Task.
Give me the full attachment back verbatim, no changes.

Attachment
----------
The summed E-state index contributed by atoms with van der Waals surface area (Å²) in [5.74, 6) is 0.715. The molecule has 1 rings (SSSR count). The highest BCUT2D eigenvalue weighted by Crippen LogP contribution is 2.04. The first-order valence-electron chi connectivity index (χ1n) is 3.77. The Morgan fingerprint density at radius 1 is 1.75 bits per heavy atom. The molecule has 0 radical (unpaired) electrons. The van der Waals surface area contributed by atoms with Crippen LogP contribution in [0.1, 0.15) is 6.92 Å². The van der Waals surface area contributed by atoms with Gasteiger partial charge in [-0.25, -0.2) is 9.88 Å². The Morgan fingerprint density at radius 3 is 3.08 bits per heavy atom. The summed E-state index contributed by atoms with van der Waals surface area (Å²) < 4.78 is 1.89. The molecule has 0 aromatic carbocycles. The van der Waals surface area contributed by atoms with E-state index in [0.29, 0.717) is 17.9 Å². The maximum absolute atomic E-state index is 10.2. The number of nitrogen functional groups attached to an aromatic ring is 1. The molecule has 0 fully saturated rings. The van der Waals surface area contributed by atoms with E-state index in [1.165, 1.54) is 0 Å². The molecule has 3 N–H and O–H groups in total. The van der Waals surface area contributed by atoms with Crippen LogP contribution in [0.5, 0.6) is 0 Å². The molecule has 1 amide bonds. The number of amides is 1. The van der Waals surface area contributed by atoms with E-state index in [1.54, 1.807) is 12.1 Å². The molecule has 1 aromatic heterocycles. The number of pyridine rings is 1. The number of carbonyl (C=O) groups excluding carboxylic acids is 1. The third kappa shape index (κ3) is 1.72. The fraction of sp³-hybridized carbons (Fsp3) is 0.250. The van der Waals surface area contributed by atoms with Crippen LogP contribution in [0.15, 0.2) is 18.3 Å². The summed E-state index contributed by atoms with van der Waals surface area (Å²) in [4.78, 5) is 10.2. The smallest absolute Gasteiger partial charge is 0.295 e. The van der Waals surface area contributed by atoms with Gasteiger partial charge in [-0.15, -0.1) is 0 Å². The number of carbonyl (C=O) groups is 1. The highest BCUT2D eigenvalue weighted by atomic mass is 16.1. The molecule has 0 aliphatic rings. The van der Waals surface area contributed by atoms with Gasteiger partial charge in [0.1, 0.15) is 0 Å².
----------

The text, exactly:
The summed E-state index contributed by atoms with van der Waals surface area (Å²) in [5.74, 6) is 0.715. The molecule has 1 rings (SSSR count). The highest BCUT2D eigenvalue weighted by Crippen LogP contribution is 2.04. The first-order valence-electron chi connectivity index (χ1n) is 3.77. The Morgan fingerprint density at radius 1 is 1.75 bits per heavy atom. The molecule has 0 radical (unpaired) electrons. The van der Waals surface area contributed by atoms with Crippen LogP contribution in [0.1, 0.15) is 6.92 Å². The van der Waals surface area contributed by atoms with Gasteiger partial charge in [-0.25, -0.2) is 9.88 Å². The Morgan fingerprint density at radius 3 is 3.08 bits per heavy atom. The summed E-state index contributed by atoms with van der Waals surface area (Å²) < 4.78 is 1.89. The molecule has 0 aromatic carbocycles. The van der Waals surface area contributed by atoms with E-state index in [0.29, 0.717) is 17.9 Å². The maximum absolute atomic E-state index is 10.2. The number of nitrogen functional groups attached to an aromatic ring is 1. The molecule has 0 fully saturated rings. The van der Waals surface area contributed by atoms with E-state index in [1.165, 1.54) is 0 Å². The molecule has 3 N–H and O–H groups in total. The van der Waals surface area contributed by atoms with Crippen LogP contribution in [0.5, 0.6) is 0 Å². The molecule has 1 amide bonds. The number of amides is 1. The van der Waals surface area contributed by atoms with E-state index in [1.54, 1.807) is 12.1 Å². The molecule has 1 aromatic heterocycles. The number of pyridine rings is 1. The number of carbonyl (C=O) groups excluding carboxylic acids is 1. The third kappa shape index (κ3) is 1.72. The fraction of sp³-hybridized carbons (Fsp3) is 0.250. The van der Waals surface area contributed by atoms with Crippen LogP contribution in [0.15, 0.2) is 18.3 Å². The summed E-state index contributed by atoms with van der Waals surface area (Å²) in [4.78, 5) is 10.2. The smallest absolute Gasteiger partial charge is 0.295 e. The van der Waals surface area contributed by atoms with Gasteiger partial charge in [-0.15, -0.1) is 0 Å². The number of carbonyl (C=O) groups is 1. The highest BCUT2D eigenvalue weighted by atomic mass is 16.1. The molecule has 0 aliphatic rings. The van der Waals surface area contributed by atoms with Gasteiger partial charge in [0.1, 0.15) is 0 Å².